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Dutch Colonial Re-Landscaping Ideas...and a Hedge Diagnosis?

Posted by zenfoodist NYC (My Page) on
Wed, Jul 21, 10 at 9:38


All the bushes in the front of our new home do not do it justice. Any ideas? I'd like all of the existing shrubbery pruned and shaped and then I was envisioning a border in front with perennial flowers. Also a border to either side of the entry path. Any thoughts?

I have enclosed a link to the slideshow of the home. The first shot is of the front. Later images will show the pool area and I am wondering if anyone can identify the large flowering hedges around the periphery of the pool area. I have never seen them before and the owners waxed poetic about how gorgeous the flowers on them are when they are in bloom. I am wondering if these hedges need special care.

Many Thanks in Advance,

Follow-Up Postings:

RE: Dutch Colonial Re-Landscaping Ideas...and a Hedge Diagnosis?


Here is a link that might be useful: other ideas

RE: Dutch Colonial Re-Landscaping Ideas...and a Hedge Diagnosis?

Hi Lisa,

Are the shrubs azaleas or rhododendron? The ones with the shiny green leaves in the photos? It's a bit difficult since the photos aren't really focusing on the shrubs.

Also, can we assume this house is somewhere in New York state? And what direction does the house face, what type of sun exposure does it receive?

RE: Dutch Colonial Re-Landscaping Ideas...and a Hedge Diagnosis?

I can just look at the East crashing into West photo "enhanced" by our Chinese friend, since some links - like your slide show - just load and load and load on my computer...

Do you know what any of the front shrubbery is (yews, juniper, arborvitae, mugos, flowering deciduous?) - that will determine how far you can prune or shape or rejuvenate without waiting years for any appreciable regeneration or killing the stuff altogether. With some shrubs that have become seriously overgrown, you can only go so far before hitting the "dead zone". Sometimes all you can do is shear off the soft new growth that appears in the spring - which will do little in size reduction.

RE: Dutch Colonial Re-Landscaping Ideas...and a Hedge Diagnosis?

Thank you so very much for your responses thus far! I have no idea what any of the shrubs are. The house is in Queens, NYC and faces East. I am particularly curious about what the name of the shrubs around the pool are.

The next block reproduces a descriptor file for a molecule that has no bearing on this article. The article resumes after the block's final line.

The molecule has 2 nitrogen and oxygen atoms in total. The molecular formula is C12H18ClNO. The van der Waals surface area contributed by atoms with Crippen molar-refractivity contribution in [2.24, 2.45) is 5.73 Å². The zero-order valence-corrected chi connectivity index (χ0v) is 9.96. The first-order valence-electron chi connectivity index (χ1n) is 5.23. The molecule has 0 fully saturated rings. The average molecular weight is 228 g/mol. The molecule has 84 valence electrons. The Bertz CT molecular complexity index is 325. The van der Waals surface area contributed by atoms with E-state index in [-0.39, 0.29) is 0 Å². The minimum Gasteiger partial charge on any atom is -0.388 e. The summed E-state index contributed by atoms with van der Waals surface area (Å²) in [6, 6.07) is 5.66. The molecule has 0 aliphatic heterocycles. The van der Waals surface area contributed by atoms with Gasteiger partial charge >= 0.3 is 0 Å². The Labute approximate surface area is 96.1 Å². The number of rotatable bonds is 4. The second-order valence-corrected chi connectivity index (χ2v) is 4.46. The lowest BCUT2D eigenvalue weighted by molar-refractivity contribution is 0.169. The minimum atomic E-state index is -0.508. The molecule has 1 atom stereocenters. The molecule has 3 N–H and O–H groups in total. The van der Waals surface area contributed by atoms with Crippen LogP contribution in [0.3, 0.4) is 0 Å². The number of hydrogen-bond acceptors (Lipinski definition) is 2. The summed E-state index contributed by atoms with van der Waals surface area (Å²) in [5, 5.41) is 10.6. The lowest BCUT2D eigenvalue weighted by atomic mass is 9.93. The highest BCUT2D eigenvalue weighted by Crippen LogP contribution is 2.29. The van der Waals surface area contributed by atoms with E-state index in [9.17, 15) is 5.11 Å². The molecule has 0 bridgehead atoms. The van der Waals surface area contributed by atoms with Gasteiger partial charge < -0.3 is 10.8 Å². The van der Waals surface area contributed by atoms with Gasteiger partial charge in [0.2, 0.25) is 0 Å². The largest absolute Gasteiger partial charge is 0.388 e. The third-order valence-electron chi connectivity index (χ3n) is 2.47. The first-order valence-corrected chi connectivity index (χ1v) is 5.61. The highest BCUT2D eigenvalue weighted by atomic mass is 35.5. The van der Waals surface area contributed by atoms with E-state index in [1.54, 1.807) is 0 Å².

RE: Dutch Colonial Re-Landscaping Ideas...and a Hedge Diagnosis?

I'm another who can't see your photos.

Re. identification of what's currently there, why not post close-up photos on the Name That Plant! and/or Shrubs forums:

RE: Dutch Colonial Re-Landscaping Ideas...and a Hedge Diagnosis?

Can't see them well enough in that photo anyway. I agree with going to the Name that Plant forum. I'd also suggest just posting some of the outdoor photos to spare us having to take the indoor tour to get to the outdoors :-) Also, it's hard to take a good long look at the photos we want to see.

What do you mean "don't do the house justice?" If it's just a matter of blocking it, then by all means prune some, tear some right out. I don't know that you'll hurt the scene with any of what you've mentioned, but perennials don't make a formal impression and as such might not match the house style, at least at some times of year.

If what you want is flower colour, punch... try annuals. Perennials have a short period of interest and then that's it. That's why for landscaping impact, they often kind of suck.


RE: Dutch Colonial Re-Landscaping Ideas...and a Hedge Diagnosis?

haven't figured out how to do the whole photo thing yet. Also as we are in contract, and not IN the house yet, I do not have any of my own photos of the house. Just the video that the realtor gave us :( When I get it, I will send close-ups.

Grazie Mille!

RE: Dutch Colonial Re-Landscaping Ideas...and a Hedge Diagnosis?

It's got some lovely mature somethings ... I'm not up on cool climate plants. It doesn't look like they have been overpruned to keep them in a too-small bed.

It looks like two windows are obscured on the left - those two plants may be candidates for thinning or removal, unless they are deciduous and providing summer shade.

Before you make any cuts to the vegetation, identify the plants and make a plan. Pruning at the wrong time can ruin a season's bloom.

I would actually live there for at least one full year and figure out the good and bad points ... you can't unprune! If those are azaleas and rhododendrons you might have a spectacular spring.

Take pictures at regular intervals, from the same spots in the yard, so you can see what fall, winter, spring and full summer look like. You might have some stunning fall color too ... hard to tell.

RE: Dutch Colonial Re-Landscaping Ideas...and a Hedge Diagnosis?

imho, it is beautiful how it is. It has an informal look but not so informal to render it messy. It just needs a little trimming and you should be good to go. Unless you like a highly formal garden.

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